< .001), suggesting that HE4 is the best marker of those tested for use as a second-line screening modality. For cancers not detected by increasing CA125, an HE4 signal of 0.495 SDs above the mean in control subjects (P
= .006) was observed; statistically significant changes in the levels of other markers were not observed in these patients ().
Table 1 Associations of marker levels with patient status by increasing CA125 and participant characteristics reported at the time of enrollment for 112 patients and 706 control subjects in the Prostate, Lung, Colorectal, and Ovarian trial with CA125 and HE4 (more ...)
We also investigated associations between marker levels and each participant characteristic after adjusting for the remaining characteristics (). The characteristics studied included age at first blood draw (continuous), body mass index (continuous), nonwhite race (yes or no), family history (breast or ovarian cancer, yes or no), oral contraceptive use (≥1 year, yes or no), nulliparous (yes or no), history of endometriosis (yes or no), current smoker (yes or no), prior hysterectomy (yes or no), current hormone therapy with intact uterus (yes or no), and current hormone therapy with prior hysterectomy (yes or no). All markers, including CA125, were associated with at least two characteristics, but no markers were associated with family history, history of endometriosis, oral contraceptive use, or nulliparity. An increasing CA125 serum level was the only marker independent of all participant characteristics. HE4 serum levels increased with age and smoking suggesting that analysis using a longitudinal algorithm might further improve performance of HE4 as a screening modality, but serial measures were not available to perform this analysis.
HE4 was evaluated for its potential value in multimodal screening using the subset of 84 patients and 516 control subjects with TVU results available (). Positivity thresholds were chosen for HE4 and for increasing CA125, which yield 96.9% specificity to be consistent with TVU specificity in this dataset. McNemar test was used to test the hypothesis that the number of cancers detected by measuring HE4 in women with increasing CA125 is greater than the number of cancers detected by performing TVU. Using increasing CA125 levels to select women for follow-up testing, we found that 27 of 39 cancers with increasing CA125 were confirmed by measuring HE4 levels compared with 17 cancers confirmed by TVU (P = .03). Positivity of CA125 may be defined by a single threshold rule rather than by an increase; for example, in the PLCO trial, positivity was defined by a CA125 level of at least 35 U/mL (specificity = 98.8%). Using this rule to select women for a confirmatory test, we found that 26 of the 34 CA125-positive cancers were confirmed by measuring HE4 compared with 16 cancers confirmed by TVU (P = .02) (data not shown).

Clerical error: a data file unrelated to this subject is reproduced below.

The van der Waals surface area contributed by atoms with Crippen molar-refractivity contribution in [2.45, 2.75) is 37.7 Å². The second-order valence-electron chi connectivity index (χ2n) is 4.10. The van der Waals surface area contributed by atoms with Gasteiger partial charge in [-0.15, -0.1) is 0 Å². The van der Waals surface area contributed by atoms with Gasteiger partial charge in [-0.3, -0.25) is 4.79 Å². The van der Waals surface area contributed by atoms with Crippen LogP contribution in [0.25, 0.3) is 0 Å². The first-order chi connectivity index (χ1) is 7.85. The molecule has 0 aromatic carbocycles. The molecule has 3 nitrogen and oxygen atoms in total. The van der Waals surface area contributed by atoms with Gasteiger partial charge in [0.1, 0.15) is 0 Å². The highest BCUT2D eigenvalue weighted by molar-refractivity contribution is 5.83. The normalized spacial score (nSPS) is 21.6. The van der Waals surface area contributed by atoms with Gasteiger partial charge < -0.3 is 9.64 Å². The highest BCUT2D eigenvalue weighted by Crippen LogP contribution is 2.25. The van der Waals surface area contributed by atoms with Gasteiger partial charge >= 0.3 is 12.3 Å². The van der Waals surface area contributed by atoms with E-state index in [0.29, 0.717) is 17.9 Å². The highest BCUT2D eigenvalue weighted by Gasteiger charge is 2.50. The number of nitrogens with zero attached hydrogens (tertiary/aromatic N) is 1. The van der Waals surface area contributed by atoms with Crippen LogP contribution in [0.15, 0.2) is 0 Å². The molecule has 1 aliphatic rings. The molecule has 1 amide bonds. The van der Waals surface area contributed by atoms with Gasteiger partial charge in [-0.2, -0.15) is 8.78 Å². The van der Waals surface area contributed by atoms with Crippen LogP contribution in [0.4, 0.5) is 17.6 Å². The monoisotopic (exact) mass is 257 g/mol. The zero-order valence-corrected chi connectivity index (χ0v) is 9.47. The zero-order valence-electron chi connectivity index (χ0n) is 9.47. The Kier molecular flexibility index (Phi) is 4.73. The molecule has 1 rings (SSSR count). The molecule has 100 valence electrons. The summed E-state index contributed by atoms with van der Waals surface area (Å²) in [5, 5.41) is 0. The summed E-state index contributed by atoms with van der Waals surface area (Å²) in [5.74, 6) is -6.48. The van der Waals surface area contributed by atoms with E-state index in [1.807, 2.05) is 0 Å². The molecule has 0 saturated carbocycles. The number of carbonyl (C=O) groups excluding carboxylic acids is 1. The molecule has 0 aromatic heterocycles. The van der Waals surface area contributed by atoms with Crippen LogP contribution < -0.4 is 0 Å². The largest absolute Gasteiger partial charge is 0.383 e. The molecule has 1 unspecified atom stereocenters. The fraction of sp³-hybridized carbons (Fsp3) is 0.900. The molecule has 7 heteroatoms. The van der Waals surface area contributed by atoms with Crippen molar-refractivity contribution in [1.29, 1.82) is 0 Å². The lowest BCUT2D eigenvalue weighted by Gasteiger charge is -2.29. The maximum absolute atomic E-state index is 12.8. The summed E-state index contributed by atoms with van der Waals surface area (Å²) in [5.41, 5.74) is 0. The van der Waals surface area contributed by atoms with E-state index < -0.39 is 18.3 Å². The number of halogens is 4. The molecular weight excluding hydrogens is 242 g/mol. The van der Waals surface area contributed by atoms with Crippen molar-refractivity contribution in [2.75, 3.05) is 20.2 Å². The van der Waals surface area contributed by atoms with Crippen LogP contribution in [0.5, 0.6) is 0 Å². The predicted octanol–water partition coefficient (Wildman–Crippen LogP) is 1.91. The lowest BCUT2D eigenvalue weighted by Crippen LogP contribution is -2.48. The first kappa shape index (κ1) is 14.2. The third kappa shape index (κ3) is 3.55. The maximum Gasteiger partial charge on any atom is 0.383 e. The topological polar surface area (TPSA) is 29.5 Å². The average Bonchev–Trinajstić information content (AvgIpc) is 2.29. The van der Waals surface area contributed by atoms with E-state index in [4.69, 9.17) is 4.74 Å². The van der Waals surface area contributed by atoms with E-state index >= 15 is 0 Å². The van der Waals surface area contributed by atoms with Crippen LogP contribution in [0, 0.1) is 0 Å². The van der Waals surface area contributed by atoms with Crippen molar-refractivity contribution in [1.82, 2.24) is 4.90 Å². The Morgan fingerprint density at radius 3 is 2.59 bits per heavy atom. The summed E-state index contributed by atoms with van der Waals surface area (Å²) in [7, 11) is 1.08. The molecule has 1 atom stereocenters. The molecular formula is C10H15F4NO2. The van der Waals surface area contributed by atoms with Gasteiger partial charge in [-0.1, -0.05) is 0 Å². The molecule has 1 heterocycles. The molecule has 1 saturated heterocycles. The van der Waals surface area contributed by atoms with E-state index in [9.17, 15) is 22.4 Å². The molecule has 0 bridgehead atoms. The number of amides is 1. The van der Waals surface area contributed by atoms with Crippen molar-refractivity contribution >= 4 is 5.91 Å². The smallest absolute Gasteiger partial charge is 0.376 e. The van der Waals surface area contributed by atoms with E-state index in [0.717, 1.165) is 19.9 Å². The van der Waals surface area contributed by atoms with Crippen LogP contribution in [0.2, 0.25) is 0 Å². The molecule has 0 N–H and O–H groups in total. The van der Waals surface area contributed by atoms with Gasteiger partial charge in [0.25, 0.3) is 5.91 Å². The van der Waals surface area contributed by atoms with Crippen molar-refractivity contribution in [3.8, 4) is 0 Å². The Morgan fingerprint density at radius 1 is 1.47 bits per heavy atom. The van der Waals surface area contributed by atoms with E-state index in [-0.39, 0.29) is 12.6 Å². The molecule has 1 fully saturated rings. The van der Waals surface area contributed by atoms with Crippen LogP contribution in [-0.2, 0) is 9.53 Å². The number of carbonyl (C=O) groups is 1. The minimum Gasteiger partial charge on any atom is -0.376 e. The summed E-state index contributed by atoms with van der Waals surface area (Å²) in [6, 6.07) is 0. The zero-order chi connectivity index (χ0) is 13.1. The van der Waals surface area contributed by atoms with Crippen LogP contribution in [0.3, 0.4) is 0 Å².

Table 2 Cancers detected and specificity of increasing CA125, TVU, and HE4 alone and in combination, by tumor type and stage on the basis of 84 patients and 516 control subjects in the Prostate, Lung, Colon, and Ovarian trial with CA125, HE4, and TVU imaging (more ...)
Measurement of HE4 had higher sensitivity in confirming all stages of type 2 EOC (includes grade 3 and 4 tumors of serous, undifferentiated, or adenocarcinoma not otherwise specified histology) and lower sensitivity in confirming early-stage type 1 EOC (all remaining tumors including grades 1 and 2 serous tumors and all clear cell, endometrioid, and mucinous histology tumors) (15
) compared with TVU. We found that sensitivity is maximized by both measuring HE4 and performing TVU in the second-line screen and calling the screen positive if either confirmatory test is positive. We found that HE4 also performs better than TVU as a first-line screen. As reported in , increasing CA125 and HE4 serum levels both had higher sensitivity for EOC than did TVU when used alone as a first-line screen at the same 96.9% specificity, identifying 39 and 30 of 84 cancers respectively compared with 24 cancers identified by TVU.
This study used preclinical samples to retrospectively validate clinical decision rules. There are several limitations to the study, including the lack of access to serial samples and the fact that serum samples were not available from the fourth screen. Also, control subjects who underwent oophorectomy during the trial were excluded from the study, upwardly biasing estimates of specificity for screening modalities that falsely identify disease conditions other than EOC for which oophorectomy is performed. The final limitation of the study is that the PLCO trial used decades old screening test technology, still in use by others because of a lack of technical advances in the field. Potential bias introduced by these limitations likely leads to conservative conclusions. Use of an automated clinical platform to measure analytes in serum, use of increasing HE4 in decision rules, and use of a morphology index (16
) for TVU interpretation would likely improve overall screening performance.
Our analysis provides empiric support for the multimodal screening strategy that is being tested in the UK Collaborative Trial of Ovarian Cancer Screening. We conclude that HE4 may have a role in multimodal screening. However, measuring HE4 will not make screening itself effective. Requiring two tests both to be positive improves specificity, but use of an “and” rule can be expected to reduce sensitivity relative to use of an “or” rule. The efficacy of multimodal screening for ovarian cancer has not been demonstrated, and diagnosing HE4-associated tumors is not necessarily better than diagnosing TVU-associated tumors in terms of health outcomes, as there are no reports of one being more beneficial than the other in terms of outcome. Accordingly these results have more utility for future research than for clinical practice. Confirmation by an independent group that measurement of HE4 outperforms TVU as both a first- and second-line screen is needed.